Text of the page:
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Businesses in Kharkiv, Ukraine are shown after being bombed by Russian artillery on March 15, 2022. (Photo: Andrea Carrubba/Anadolu Agency via Getty Images)

The Long-Lasting Danger of Cluster Bomb Use

That children and innocent civilians can be indiscriminately killed by these dangerous weapons makes it urgent the need for all countries to ban them permanently.

César Chelala

Russian forces have used cluster munitions in populated areas of Ukraine at least two dozen times since they started the invasion of that country on February 24, 2022, said UN rights chief Michelle Bachelet. Some cluster munitions may lie dormant for decades, thus posing danger for generations of civilians. Studies of cluster munitions use have found that between one-quarter and two-thirds of the victims are children.

By banning these weapons, leading powers would prove that irrationality and wanton cruelty don't always guide their actions.

Jeff Abramson, from the Arms Control Association told me, "As the swift attention to and increasing condemnation of Russia's use of cluster munitions makes clear, these weapons are simply unacceptable. All countries should ban them." As of March 7, 15 States have condemned the use of cluster bombs.

In addition, the cluster munition attacks have also been condemned by the President of the Convention on Cluster Munitions, the NATO Secretary-General, the UN Human Rights Commissioner and the Cluster Munition Coalition (including Amnesty International, Human Rights Watch, Mines Advisory Group, Norwegian People's Aid, and PAX). 

These attacks may constitute war crimes, since they were carried out in violation of accepted international rules of war. "Using cluster munitions in populated areas shows a brazen and callous disregard for people's lives," said Steve Goose, arms director at Human Rights Watch.

Cluster bombs eject explosive bomblets (little bombs) designed to kill indiscriminately and destroy vehicles over a wide expanse. Unexploded bomblets can continue killing or maiming civilians long after a conflict has ended, and are very costly to find and remove.

Nations that ratify the Convention on Cluster Munitions adopted in Dublin, Ireland, in  May 2008, are prohibited from using them. This Convention entered into force and became binding international law on 1 August 2010. The Convention on Cluster Munitions "bans the stockpiling, use and transfer of virtually all existing cluster bombs, and provides for the clearing up of unexploded munitions."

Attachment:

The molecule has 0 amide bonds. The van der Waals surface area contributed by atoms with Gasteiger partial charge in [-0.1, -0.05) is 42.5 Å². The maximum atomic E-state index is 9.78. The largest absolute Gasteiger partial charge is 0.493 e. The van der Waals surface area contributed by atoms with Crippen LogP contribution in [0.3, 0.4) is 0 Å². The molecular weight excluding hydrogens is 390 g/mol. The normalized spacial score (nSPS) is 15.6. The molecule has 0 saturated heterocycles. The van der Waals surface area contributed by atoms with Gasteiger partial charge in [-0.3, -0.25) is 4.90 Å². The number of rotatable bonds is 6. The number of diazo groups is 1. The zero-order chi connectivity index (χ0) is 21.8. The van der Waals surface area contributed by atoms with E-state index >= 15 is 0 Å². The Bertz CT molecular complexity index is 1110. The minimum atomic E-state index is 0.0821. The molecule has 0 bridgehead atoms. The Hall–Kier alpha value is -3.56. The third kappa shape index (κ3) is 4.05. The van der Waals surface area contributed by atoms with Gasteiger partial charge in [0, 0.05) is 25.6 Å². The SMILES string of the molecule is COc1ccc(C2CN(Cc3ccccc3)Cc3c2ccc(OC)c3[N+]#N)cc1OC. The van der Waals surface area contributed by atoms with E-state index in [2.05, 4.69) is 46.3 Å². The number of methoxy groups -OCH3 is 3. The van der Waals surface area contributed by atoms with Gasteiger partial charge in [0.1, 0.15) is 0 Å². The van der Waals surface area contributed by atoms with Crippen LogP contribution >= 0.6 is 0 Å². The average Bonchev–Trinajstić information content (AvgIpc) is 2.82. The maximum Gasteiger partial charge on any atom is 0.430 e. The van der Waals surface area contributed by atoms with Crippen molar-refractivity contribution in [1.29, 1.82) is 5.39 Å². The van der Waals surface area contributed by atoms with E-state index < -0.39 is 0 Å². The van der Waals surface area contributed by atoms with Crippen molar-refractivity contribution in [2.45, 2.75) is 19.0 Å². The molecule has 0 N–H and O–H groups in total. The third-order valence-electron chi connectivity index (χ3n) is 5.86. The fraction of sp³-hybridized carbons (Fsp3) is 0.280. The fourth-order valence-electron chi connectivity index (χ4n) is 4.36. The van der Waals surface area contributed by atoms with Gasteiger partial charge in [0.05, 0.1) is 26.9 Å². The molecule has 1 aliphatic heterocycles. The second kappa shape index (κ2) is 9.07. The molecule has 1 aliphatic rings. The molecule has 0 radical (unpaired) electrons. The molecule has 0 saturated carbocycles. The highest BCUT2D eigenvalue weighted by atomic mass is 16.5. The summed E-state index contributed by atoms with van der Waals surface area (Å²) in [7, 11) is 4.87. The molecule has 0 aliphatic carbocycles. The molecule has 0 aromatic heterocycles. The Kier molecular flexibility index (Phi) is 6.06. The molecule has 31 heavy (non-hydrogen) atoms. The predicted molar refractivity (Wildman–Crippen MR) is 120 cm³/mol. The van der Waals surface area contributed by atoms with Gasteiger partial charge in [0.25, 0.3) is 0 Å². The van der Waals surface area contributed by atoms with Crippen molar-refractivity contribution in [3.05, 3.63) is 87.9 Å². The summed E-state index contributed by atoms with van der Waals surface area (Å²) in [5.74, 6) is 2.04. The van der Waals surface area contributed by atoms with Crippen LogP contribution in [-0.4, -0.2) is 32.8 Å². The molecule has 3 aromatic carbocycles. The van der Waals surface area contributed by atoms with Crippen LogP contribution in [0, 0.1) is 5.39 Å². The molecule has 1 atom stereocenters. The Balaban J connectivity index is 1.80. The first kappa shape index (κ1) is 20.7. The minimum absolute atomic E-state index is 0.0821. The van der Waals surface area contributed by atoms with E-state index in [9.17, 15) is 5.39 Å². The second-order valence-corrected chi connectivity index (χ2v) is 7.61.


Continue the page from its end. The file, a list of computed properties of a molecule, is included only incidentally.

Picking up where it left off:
As of 10 February 2022, a total of 123 states had joined the Convention, 110 as states parties and 13 as signatories. Many of the world's major military powers, including the United States, Russia, Brazil and China, are not signatories of that treaty. The treaty's obligations became legally binding after 30 states ratified the convention, and subsequently for all other ratifying states.

In May 2008, then-Acting Assistant Secretary of State for Political-Military Affairs Stephen Mull stated that the U.S. military relies on cluster munitions as an important part of their defense strategy. "U.S. forces simply cannot fight by design or by doctrine without holding out at least the possibility of using cluster munitions," he said, neglecting the brutality of their use.

Since the creation of the United Nations in 1945, at least 31 nations have produced cluster munitions, among them China, France, Germany, Israel, Italy, Japan, North Korea, Russia, the United Kingdom and the United States. As of September 2018, at least 57 countries have stockpiles of cluster munitions. 

More than one hundred countries have agreed in principle that their stockpiles of cluster munitions should be destroyed. However, at least 17 countries have used cluster munitions in recent times. Among those countries are France, Iran, Iraq, Israel, Libya, Netherlands, Russia, Saudi Arabia, South Africa, Sudan, Syria, the United Kingdom, and the United States.

Because of the high number of civilians killed or maimed by these munitions their use has been condemned by many human rights groups and organizations such as the United Nations, the Red Cross, Human Rights Watch, Amnesty International, the Cluster Munition Coalition and Doctors Without Borders.

Since 2005, Handicap International has collected hundreds of thousands of signatures to support its campaign to ban these weapons. It says that 98 percent of their recorded cluster munitions casualties are civilians, and 27 percent among them are children. "Cluster bombs reveal the perverse use of technology," told me recently Carlos Duguech, an Argentinian peace activist.

That children and innocent civilians can be indiscriminately killed by these dangerous weapons makes it urgent the need for all countries to ban them permanently. It can be argued that, in these irrational times, banning cluster bombs is not a priority. On the contrary, by banning these weapons, leading powers would prove that irrationality and wanton cruelty don't always guide their actions.

Our work is licensed under Creative Commons (CC BY-NC-ND 3.0). Feel free to republish and share widely.
César Chelala

César Chelala

Dr. César Chelala is an international public health consultant, co-winner of an Overseas Press Club of America award and two national journalism awards from Argentina.

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